By Anthony Cruz
Jon Runyan is the U.S. Representative for New Jersey’s 3rd Congressional District. He has served since 2011 and is a member of the Republican Party. Before entering politics, he was an American football offensive tackle in the NFL for fourteen seasons, playing for the Houston Oilers, the Philadelphia Eagles, and the San Diego Chargers. He announced in November 2013 that he would not be seeking reelection to Congress in 2014.
What made you want to run for Congress after playing in the NFL?
JR: I decided to run for Congress after my career in the NFL because I saw it as a way to serve the South Jersey community that had become home for me and my family. During my tenure with the Eagles, I spent a lot of my free time taking part in various philanthropic activities, including raising money for cancer research and serving on the board of the Alzheimer’s Association. When presented with the opportunity to run for Congress, I simply saw it as another way to give back to the South Jersey community and to the country.
What encouraged you to become active in politics? Did you always have an interest?
JR: Community service and giving back became a huge part of my life while playing football at Michigan. As members of the team, we were required to get involved in community outreach and to volunteer. Over time it just became a part of me and was something that stayed with me through my entire NFL career. And although I never had a specific interest in politics, I simply saw running for Congress as another way to serve.
How did being an NFL player, especially a Philadelphia Eagle, help you run in NJ’s 3rd Congressional District? Do constituents speak to you more about football or policy? Do fellow congressional members joke around with you and ask for autographs?
JR: The district that I represent is actually split 50/50 between Giants fans and Eagles fans, so I don’t really think I had any advantage. Any favorable name recognition that I would have received from Eagles fans probably ended up working against me with most of the Giants fans.
You were in Congress for a bit with fellow former NFLer Heath Shuler. What was that like?
JR: It was a pleasure having the opportunity to serve with another former NFL player in Congress. After being elected, I teamed up with Congressman Shuler and established the Men’s Health Caucus, which focused on raising awareness on health issues that affect men, boys, and their families.
Over the years, there has been great debate over the role of Congress in regulating sports. Having seen both sides, what is your take on this?
JR: In general I feel confident that the professional sports industry has the capacity to regulate itself, without Congress getting involved. With all of the challenges facing the country right now, congressional involvement might make things worse. One area where Congress has been able to make a sound contribution to professional sports, while not allowing politics to become a distraction, is around the issue of concussions. Much of the research we’re doing around traumatic brain injury in the military can be hugely beneficial to the NFL and other sports as they deal with this pressing issue.
How did you balance time with your family while in the NFL? How does that compare with your time in Congress?
JR: Obviously I was away from my family quite a bit when I played in the NFL, and that was tough. I made a promise to myself during those years that after I retired, I would be there for my kids. Being away from my wife and 3 kids was hands down the hardest part during my time in Congress as well. Ultimately missing time with them was one of the main factors regarding my decision to not seek re-election.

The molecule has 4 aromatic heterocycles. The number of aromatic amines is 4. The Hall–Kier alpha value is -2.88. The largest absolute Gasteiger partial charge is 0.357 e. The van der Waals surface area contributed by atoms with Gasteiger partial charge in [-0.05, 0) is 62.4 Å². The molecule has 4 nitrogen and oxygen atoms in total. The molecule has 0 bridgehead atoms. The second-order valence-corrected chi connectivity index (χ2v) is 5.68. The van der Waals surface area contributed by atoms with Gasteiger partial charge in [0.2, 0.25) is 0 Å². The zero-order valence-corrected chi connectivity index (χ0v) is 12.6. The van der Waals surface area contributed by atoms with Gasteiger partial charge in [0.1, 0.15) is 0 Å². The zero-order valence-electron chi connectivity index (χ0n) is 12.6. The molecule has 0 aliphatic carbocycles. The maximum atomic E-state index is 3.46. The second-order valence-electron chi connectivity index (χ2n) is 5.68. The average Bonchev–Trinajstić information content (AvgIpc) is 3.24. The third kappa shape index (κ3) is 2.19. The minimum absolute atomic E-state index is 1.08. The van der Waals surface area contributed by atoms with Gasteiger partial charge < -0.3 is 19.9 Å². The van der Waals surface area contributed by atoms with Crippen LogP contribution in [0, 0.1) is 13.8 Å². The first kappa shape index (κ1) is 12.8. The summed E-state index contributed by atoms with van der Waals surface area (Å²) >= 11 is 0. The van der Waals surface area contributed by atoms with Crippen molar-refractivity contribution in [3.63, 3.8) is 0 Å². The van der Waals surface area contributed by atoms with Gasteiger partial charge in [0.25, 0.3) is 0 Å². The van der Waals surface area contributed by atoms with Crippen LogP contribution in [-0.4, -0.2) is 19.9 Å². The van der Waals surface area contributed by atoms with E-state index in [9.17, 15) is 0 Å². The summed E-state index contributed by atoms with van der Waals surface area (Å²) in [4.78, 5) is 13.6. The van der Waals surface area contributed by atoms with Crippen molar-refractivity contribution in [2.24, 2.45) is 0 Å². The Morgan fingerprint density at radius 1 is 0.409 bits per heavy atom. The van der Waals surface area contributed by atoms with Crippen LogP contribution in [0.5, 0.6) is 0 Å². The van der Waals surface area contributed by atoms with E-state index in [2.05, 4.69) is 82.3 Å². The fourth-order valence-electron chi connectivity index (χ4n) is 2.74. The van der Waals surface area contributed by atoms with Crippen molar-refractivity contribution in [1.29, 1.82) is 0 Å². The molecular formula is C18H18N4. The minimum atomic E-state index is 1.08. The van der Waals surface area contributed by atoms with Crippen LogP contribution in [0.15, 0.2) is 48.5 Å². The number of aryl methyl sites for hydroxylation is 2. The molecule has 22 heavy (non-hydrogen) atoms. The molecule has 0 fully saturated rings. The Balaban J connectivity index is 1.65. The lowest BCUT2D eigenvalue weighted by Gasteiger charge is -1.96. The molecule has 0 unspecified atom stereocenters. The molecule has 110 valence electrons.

You recently announced that you were not running for re-election. Could you elaborate as to why you made that decision?
JR: “I can’t really pinpoint a specific moment when I made the decision not to seek a third term in Congress. It was more like a series of gut-check moments. Like on the third day of a seven-day family reunion vacation – I was leaving the next day to return to Washington – when my youngest daughter sat on the end of my bed and made it very clear to me she did not want me to go back, ever. A month before that, I was at the Detroit airport after dropping my son off at football camp at the University of Michigan (my own alma mater), letting me know that my son was being offered a scholarship to play ball there. I missed the first plane that day to take the phone call, but I really missed being with my son and sharing that moment that you get once in a lifetime.” (Excerpt from “Forth and So Long,” Politico Magazine, January 24, 2014.)
Would you ever consider running for public office again? Any plans after your service in Congress?
JR: When I launched my campaign for Congress I made it clear that I had no intention of making a career out of politics. In fact I strongly believe that making a career out of politics is part of the problem. For me, serving in Congress was another way to give back to the community and the country. I’m very proud and honored to have had this opportunity to serve and now I am ready to happily turn the reins over to someone else.
What advice do you have for those that wish to go into public service?
JR: I applaud anyone who is willing to step out there into public service. I am very proud of the work that I have done on behalf of my constituents, and these last few years have been some of the most rewarding of my entire life.
This interview was conducted in early January and contains minor edits for clarity and grammar.
This interview originally appeared in the Summer 2014 edition of PPR.
Image courtesy of http://runyan.house.gov.